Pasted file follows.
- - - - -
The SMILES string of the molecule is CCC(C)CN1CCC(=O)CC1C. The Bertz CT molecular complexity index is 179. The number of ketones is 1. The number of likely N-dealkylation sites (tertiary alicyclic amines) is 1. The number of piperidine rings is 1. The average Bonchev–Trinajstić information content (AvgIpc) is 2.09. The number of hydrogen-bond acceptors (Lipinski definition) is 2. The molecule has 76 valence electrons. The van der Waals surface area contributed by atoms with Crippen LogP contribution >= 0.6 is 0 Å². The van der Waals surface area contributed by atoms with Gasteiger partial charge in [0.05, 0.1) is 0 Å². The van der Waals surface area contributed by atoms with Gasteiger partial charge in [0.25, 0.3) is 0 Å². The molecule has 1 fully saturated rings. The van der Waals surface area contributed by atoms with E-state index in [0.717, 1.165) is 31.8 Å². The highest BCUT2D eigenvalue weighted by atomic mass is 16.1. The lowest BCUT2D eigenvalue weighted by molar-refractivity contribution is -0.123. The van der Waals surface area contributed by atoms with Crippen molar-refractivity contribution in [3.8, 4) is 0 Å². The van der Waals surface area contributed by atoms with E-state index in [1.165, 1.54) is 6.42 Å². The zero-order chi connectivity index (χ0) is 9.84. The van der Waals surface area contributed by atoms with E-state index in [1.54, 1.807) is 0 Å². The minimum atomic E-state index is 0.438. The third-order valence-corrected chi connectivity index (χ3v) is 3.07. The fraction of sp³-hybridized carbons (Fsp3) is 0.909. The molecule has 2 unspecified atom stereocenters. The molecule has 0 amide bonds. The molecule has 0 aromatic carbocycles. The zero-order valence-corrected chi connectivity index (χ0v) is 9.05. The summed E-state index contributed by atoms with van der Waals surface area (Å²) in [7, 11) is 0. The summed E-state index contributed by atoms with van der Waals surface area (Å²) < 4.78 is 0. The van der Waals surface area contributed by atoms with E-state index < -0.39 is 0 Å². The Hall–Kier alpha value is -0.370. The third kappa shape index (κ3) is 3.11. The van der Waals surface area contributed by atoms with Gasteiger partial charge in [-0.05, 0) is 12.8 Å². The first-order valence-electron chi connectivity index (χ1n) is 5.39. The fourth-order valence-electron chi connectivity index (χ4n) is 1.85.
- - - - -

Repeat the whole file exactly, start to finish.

The SMILES string of the molecule is CCC(C)CN1CCC(=O)CC1C. The Bertz CT molecular complexity index is 179. The number of ketones is 1. The number of likely N-dealkylation sites (tertiary alicyclic amines) is 1. The number of piperidine rings is 1. The average Bonchev–Trinajstić information content (AvgIpc) is 2.09. The number of hydrogen-bond acceptors (Lipinski definition) is 2. The molecule has 76 valence electrons. The van der Waals surface area contributed by atoms with Crippen LogP contribution >= 0.6 is 0 Å². The van der Waals surface area contributed by atoms with Gasteiger partial charge in [0.05, 0.1) is 0 Å². The van der Waals surface area contributed by atoms with Gasteiger partial charge in [0.25, 0.3) is 0 Å². The molecule has 1 fully saturated rings. The van der Waals surface area contributed by atoms with E-state index in [0.717, 1.165) is 31.8 Å². The highest BCUT2D eigenvalue weighted by atomic mass is 16.1. The lowest BCUT2D eigenvalue weighted by molar-refractivity contribution is -0.123. The van der Waals surface area contributed by atoms with Crippen molar-refractivity contribution in [3.8, 4) is 0 Å². The van der Waals surface area contributed by atoms with E-state index in [1.165, 1.54) is 6.42 Å². The zero-order chi connectivity index (χ0) is 9.84. The van der Waals surface area contributed by atoms with E-state index in [1.54, 1.807) is 0 Å². The minimum atomic E-state index is 0.438. The third-order valence-corrected chi connectivity index (χ3v) is 3.07. The fraction of sp³-hybridized carbons (Fsp3) is 0.909. The molecule has 2 unspecified atom stereocenters. The molecule has 0 amide bonds. The molecule has 0 aromatic carbocycles. The zero-order valence-corrected chi connectivity index (χ0v) is 9.05. The summed E-state index contributed by atoms with van der Waals surface area (Å²) in [7, 11) is 0. The summed E-state index contributed by atoms with van der Waals surface area (Å²) < 4.78 is 0. The van der Waals surface area contributed by atoms with E-state index < -0.39 is 0 Å². The Hall–Kier alpha value is -0.370. The third kappa shape index (κ3) is 3.11. The van der Waals surface area contributed by atoms with Gasteiger partial charge in [-0.05, 0) is 12.8 Å². The first-order valence-electron chi connectivity index (χ1n) is 5.39. The fourth-order valence-electron chi connectivity index (χ4n) is 1.85.